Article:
Monday, April 9, 2012

Home-Cured Easter Ham: The Final Chapter

Easter morning arrived, and the ham went into my preheated Bradley Smoker which was 220F.  
After putting the ham in the smoker it took an hour for the smoker to reach 200F which is the temperature I maintained for the entire process.  Once this temperature was reached I turned on the hickory smoke.
The recipe called for three ingredients for the ham glaze:

  • 1 ½ packed cups/270 grams dark brown sugar
  • ¾ cup/185 milliliters Dijon mustard
  • 1 tablespoon/20 grams minced garlic
When my husband heard I was going to be using a ham glaze that contained garlic, he begged me to omit it from the recipe.  It just didn't live up to his ideal of an Easter ham so that's what I did: left out the garlic.
I made the glaze using the dark brown sugar and dijon mustard.  
This was applied to the ham after it had smoked for two hours.  Half of this mustard/sugar was reserved to apply after the ham is fully cooked.
The smoking continued for 4 more hours and the ham continued to cook in the 200F smoker until it reached an internal temperature of 155F.  At this time the ham is essentially cooked but I wanted the glaze to carmelize.  The remaining glaze was brushed on and the ham was placed in a 325F preheated oven and baked for 30 minutes.  The glaze was bubbly and beautiful!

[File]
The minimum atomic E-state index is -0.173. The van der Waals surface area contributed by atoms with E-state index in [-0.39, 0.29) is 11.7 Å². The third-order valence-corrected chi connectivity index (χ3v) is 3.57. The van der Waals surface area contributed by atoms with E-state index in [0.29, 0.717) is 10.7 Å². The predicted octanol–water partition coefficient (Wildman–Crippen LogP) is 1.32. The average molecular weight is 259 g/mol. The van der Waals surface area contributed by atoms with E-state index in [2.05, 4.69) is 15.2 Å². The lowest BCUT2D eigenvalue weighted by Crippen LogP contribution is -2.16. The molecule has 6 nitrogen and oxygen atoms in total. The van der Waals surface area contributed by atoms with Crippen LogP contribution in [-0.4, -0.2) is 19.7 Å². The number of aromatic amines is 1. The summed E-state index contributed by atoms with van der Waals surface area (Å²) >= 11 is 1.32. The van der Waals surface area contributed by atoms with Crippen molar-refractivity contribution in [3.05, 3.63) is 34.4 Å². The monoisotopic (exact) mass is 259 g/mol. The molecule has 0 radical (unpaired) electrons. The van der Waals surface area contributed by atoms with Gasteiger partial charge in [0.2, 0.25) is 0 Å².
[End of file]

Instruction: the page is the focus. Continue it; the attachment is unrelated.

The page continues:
This was my fourth home-cured ham and the first time using this ham recipe with which I was really pleased with.  Now I have the ham hock also so I will share with you all my favorite pork and beans recipe soon.


  1. It looks absolutely wonderful and I have printed up the recipe so that I can use it when I have to cure my hams.
    What I am wondering is- was it salty? I ask because my bacon has to be soaked for about an hour after it cures and I wondered if ham should be soaked too?

    1. Hams usually are rinsed as are bacon, but never soaked. I think your brine must be too heavy. Try this Maple Bacon Recipe that really works and is great.

  2. Hi Becky!
    When trying a new curing recipe I am always worried about it being too salty but this was spot on salt-wise and it was not soaked in water, only rinsed. I think with a hunk of meat this big that soaking it for an hours in water probably wouldn't reduce the salt by much but I'm only guessing on this.
    With bacon and ham curing, I like using recipes where the salt and cure are separate ingredients because salt can be adjusted and/or reduced without affecting the amount of cure.
    I do hope you try curing a ham :)

    1. Thanks. I am glad this will not have to be soaked. I just have never done one before and wanted to make sure. I was looking at how large my hams were getting today..I mean pigs, lol. I will be looking for those 2 gallon bags, great idea. I am trying to have everything ready come butcher time.